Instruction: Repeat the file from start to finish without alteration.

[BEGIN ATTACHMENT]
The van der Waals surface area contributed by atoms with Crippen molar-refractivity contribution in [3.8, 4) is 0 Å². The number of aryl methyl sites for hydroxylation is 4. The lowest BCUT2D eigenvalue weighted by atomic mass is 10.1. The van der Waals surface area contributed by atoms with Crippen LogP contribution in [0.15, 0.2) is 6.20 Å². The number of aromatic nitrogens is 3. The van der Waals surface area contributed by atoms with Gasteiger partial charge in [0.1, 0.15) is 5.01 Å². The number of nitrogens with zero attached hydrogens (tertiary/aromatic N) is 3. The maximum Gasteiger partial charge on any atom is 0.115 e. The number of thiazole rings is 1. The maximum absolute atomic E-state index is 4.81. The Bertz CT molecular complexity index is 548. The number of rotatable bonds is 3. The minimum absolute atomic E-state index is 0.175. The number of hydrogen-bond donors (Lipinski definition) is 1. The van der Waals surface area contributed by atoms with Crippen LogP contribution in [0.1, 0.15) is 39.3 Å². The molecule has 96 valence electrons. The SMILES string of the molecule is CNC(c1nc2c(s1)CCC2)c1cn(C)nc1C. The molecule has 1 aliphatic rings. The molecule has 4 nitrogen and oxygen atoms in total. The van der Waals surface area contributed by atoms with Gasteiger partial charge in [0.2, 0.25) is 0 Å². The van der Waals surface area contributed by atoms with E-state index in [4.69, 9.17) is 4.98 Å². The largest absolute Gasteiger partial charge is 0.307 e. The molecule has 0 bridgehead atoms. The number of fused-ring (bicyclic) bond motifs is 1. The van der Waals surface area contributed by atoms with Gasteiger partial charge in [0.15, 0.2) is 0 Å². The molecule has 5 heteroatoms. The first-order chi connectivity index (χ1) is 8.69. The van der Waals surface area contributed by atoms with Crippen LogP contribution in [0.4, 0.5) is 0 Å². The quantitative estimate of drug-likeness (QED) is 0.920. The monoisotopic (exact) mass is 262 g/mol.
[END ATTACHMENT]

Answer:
The van der Waals surface area contributed by atoms with Crippen molar-refractivity contribution in [3.8, 4) is 0 Å². The number of aryl methyl sites for hydroxylation is 4. The lowest BCUT2D eigenvalue weighted by atomic mass is 10.1. The van der Waals surface area contributed by atoms with Crippen LogP contribution in [0.15, 0.2) is 6.20 Å². The number of aromatic nitrogens is 3. The van der Waals surface area contributed by atoms with Gasteiger partial charge in [0.1, 0.15) is 5.01 Å². The number of nitrogens with zero attached hydrogens (tertiary/aromatic N) is 3. The maximum Gasteiger partial charge on any atom is 0.115 e. The number of thiazole rings is 1. The maximum absolute atomic E-state index is 4.81. The Bertz CT molecular complexity index is 548. The number of rotatable bonds is 3. The minimum absolute atomic E-state index is 0.175. The number of hydrogen-bond donors (Lipinski definition) is 1. The van der Waals surface area contributed by atoms with Crippen LogP contribution in [0.1, 0.15) is 39.3 Å². The molecule has 96 valence electrons. The SMILES string of the molecule is CNC(c1nc2c(s1)CCC2)c1cn(C)nc1C. The molecule has 1 aliphatic rings. The molecule has 4 nitrogen and oxygen atoms in total. The van der Waals surface area contributed by atoms with Gasteiger partial charge in [0.2, 0.25) is 0 Å². The van der Waals surface area contributed by atoms with E-state index in [4.69, 9.17) is 4.98 Å². The largest absolute Gasteiger partial charge is 0.307 e. The molecule has 0 bridgehead atoms. The number of fused-ring (bicyclic) bond motifs is 1. The van der Waals surface area contributed by atoms with Gasteiger partial charge in [0.15, 0.2) is 0 Å². The molecule has 5 heteroatoms. The first-order chi connectivity index (χ1) is 8.69. The van der Waals surface area contributed by atoms with Crippen LogP contribution in [0.4, 0.5) is 0 Å². The quantitative estimate of drug-likeness (QED) is 0.920. The monoisotopic (exact) mass is 262 g/mol.